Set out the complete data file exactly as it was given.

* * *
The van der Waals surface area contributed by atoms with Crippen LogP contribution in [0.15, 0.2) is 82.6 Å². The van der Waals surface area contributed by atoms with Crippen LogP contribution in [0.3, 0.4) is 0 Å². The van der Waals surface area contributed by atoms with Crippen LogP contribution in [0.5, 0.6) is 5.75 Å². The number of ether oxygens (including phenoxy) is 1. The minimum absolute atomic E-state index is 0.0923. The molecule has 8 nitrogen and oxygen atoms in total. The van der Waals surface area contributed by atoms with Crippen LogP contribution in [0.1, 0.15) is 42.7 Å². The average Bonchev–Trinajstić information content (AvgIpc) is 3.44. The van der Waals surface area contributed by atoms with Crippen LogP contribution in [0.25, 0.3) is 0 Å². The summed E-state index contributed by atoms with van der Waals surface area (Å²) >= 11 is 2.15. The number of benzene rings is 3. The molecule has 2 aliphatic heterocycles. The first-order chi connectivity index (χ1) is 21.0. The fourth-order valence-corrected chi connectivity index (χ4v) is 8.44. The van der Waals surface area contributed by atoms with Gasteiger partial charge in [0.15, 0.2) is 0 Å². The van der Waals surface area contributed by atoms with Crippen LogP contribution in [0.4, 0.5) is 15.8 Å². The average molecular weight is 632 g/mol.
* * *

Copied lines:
The van der Waals surface area contributed by atoms with Crippen LogP contribution in [0.15, 0.2) is 82.6 Å². The van der Waals surface area contributed by atoms with Crippen LogP contribution in [0.3, 0.4) is 0 Å². The van der Waals surface area contributed by atoms with Crippen LogP contribution in [0.5, 0.6) is 5.75 Å². The number of ether oxygens (including phenoxy) is 1. The minimum absolute atomic E-state index is 0.0923. The molecule has 8 nitrogen and oxygen atoms in total. The van der Waals surface area contributed by atoms with Crippen LogP contribution in [0.1, 0.15) is 42.7 Å². The average Bonchev–Trinajstić information content (AvgIpc) is 3.44. The van der Waals surface area contributed by atoms with Crippen LogP contribution in [0.25, 0.3) is 0 Å². The summed E-state index contributed by atoms with van der Waals surface area (Å²) >= 11 is 2.15. The number of benzene rings is 3. The molecule has 2 aliphatic heterocycles. The first-order chi connectivity index (χ1) is 21.0. The fourth-order valence-corrected chi connectivity index (χ4v) is 8.44. The van der Waals surface area contributed by atoms with Gasteiger partial charge in [0.15, 0.2) is 0 Å². The van der Waals surface area contributed by atoms with Crippen LogP contribution in [0.4, 0.5) is 15.8 Å². The average molecular weight is 632 g/mol.